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Because readers have undoubtedly been counting down the days on their calendars, it’s probably unnecessary to say what today is — but we’ll do so anyway: It’s Sept. 25, National Comic Book Day!
No, not Free Comic Book Day; that’s in May. National Comic Book Day, the unofficial holiday whose origins are as mysterious as its observers are scarce. As we noted last year, no one takes credit for its founding — heck, no one seems to know when it began — it receives little to no industry support, and there are no traditions tied to it (however, you can always try asking your local retailer for a free comic).
Writer and producer Denise Dorman, wife of artist Dave Dorman, kicked off far-ranging discussion with her recent post about the shifting convention scene, and how it’s affected their income — specifically, her view that cosplayers have become to the “new focus” of the events, to the detriment of creators, publishers and vendors.
It’s certainly true that comics conventions have become more popular and more numerous than ever, and with their success comes an evolving experience both for attendees and exhibitors. However, Dorman’s essay is front-loaded with a lot of perplexed annoyance at kids today and their cosplaying, Instagram and selfies.
Unfortunately, much of the discussion that’s followed so far has focused on defending cosplayers. That was my initial response too — after all, I’ve seen some people wearing elaborate and imaginative costumes walking on the floor with their overflowing bag of comics, or their original art delicately being transported somewhere safe. Plenty of cosplayers love comics, and if they stop at a booth, you can bet people around them are checking out both them and the table they’re perusing. I’ve seen it happen so often at Comic-Con International.
The legendary co-creator of such superheroes as Spider-Man, the Avengers and the X-Men, Stan Lee has attracted countless fans over the course of a seven-decade career. While he clearly treasures all of them, he asks for one thing from them: a little accuracy.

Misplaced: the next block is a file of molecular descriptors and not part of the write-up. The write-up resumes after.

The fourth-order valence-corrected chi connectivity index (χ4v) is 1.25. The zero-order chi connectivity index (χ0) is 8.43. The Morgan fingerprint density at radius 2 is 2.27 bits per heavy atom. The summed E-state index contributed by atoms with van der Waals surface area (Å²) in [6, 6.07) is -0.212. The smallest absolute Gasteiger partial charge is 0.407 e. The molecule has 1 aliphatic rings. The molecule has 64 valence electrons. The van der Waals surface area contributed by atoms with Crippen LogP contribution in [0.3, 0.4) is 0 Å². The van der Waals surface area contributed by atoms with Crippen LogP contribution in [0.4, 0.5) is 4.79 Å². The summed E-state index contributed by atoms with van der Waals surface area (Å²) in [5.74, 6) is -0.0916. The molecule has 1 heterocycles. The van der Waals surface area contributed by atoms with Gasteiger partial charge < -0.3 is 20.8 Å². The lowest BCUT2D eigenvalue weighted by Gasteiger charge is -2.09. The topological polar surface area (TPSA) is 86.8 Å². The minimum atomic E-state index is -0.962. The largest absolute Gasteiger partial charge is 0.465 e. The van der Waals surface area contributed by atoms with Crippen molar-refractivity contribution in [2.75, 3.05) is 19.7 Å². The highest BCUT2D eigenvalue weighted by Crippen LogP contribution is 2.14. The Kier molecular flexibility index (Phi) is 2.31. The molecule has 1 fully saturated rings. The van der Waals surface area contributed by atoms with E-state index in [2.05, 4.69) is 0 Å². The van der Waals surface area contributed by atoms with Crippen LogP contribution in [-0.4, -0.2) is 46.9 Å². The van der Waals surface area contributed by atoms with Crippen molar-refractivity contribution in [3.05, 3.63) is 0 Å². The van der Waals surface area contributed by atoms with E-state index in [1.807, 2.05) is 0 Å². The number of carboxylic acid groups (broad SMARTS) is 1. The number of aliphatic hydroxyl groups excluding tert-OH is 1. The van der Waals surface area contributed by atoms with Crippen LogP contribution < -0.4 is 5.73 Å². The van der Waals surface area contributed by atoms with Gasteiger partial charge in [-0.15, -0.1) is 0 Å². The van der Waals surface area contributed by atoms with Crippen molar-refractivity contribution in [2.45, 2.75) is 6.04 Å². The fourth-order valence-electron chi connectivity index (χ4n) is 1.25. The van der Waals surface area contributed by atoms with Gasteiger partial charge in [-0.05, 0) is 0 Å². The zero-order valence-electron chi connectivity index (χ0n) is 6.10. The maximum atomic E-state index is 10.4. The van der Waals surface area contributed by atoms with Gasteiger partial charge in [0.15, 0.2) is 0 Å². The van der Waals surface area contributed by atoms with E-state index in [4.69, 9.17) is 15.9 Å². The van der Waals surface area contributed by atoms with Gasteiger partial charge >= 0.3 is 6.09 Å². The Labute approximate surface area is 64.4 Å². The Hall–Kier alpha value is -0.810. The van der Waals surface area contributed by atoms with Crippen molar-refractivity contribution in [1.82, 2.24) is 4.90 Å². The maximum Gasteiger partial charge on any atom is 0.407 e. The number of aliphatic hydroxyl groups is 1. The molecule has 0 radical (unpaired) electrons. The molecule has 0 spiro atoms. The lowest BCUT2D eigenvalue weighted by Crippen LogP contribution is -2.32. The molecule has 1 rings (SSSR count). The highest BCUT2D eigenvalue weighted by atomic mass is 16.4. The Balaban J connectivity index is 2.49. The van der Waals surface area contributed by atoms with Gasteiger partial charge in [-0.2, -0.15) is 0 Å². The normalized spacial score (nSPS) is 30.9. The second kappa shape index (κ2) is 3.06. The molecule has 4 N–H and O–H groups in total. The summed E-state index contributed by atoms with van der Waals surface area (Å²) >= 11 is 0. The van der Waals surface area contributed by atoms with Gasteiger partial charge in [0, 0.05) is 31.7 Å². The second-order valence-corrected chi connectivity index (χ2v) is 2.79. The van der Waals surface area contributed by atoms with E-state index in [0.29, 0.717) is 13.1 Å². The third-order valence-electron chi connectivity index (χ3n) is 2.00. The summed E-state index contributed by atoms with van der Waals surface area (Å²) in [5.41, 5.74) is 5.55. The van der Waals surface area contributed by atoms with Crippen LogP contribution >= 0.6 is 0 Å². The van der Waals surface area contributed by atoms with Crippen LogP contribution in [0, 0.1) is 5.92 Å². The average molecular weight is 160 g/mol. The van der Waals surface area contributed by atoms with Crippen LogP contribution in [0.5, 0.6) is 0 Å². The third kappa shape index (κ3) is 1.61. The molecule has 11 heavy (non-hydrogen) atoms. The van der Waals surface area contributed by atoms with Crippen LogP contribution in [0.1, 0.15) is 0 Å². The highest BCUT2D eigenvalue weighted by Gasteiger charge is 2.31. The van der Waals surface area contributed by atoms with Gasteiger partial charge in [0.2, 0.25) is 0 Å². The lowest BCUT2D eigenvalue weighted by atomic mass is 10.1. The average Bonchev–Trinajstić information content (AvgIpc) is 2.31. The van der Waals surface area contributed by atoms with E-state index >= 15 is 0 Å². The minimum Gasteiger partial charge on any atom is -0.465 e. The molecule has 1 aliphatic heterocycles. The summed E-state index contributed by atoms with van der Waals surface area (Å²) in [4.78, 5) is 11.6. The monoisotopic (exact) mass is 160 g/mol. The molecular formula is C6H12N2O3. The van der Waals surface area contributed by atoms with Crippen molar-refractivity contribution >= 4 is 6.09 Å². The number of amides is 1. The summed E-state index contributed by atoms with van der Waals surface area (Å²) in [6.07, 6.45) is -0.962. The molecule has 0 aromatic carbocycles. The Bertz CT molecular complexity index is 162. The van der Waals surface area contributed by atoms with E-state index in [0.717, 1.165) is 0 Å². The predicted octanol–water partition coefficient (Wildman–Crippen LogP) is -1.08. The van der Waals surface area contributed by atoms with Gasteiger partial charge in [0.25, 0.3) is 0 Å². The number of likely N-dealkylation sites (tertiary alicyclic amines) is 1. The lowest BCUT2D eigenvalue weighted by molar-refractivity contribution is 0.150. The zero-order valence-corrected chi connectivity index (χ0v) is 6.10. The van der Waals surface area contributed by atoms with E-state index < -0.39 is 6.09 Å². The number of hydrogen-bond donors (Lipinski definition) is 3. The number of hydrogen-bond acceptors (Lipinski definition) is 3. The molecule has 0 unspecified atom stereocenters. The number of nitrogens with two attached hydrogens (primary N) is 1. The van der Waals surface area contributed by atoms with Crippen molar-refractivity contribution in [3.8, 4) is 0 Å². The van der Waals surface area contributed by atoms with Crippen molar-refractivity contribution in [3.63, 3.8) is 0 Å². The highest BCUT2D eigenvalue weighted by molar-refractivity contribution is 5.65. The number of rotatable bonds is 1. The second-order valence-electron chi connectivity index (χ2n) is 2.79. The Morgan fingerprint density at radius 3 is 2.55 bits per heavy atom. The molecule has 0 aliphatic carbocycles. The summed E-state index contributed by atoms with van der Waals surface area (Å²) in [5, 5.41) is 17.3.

“I kinda don’t like it when people come over to me and say, ‘I’m your biggest fan,'” he says in the new installment of “Stan’s Rants.” “But I think, how do they know they’re my biggest fan? Have they checked all my other fans? I might have a bigger fan somewhere. And are they referring to the fact that they’re my most enthusiastic fan, or perhaps in height? They’re my tallest fan?
There are a lot of products offered on Etsy that likely would be frowned upon by most film studios, television networks and publishers — posters, jewelry, clothing, toys, etc., featuring properties protected by trademark and copyright. However, there’s something wonderfully charming about Handmade Stuffs‘ off-brand plushes based on well-known fictional characters.
Sure, the stuffed creations are plenty cute in and of themselves, but the imaginative (and hopefully non-infringing!) names are what really sell them. Take, for instance, “Cuddly Plush Alien Tree” (“This adorable botanical extraterrestrial is ready to guard the galaxy with you!”), or the sold-out “Cuddly Plush Furious Director” (“He may only have one eye, but he’ll always be on the lookout for bad guys!”)
The winners of the 10th annual Joe Shuster Awards were announced Saturday in Toronto. Named in honor of Toronto-born artist Joe Shuster, co-creator Superman, the awards recognize the best of the Canadian comics world.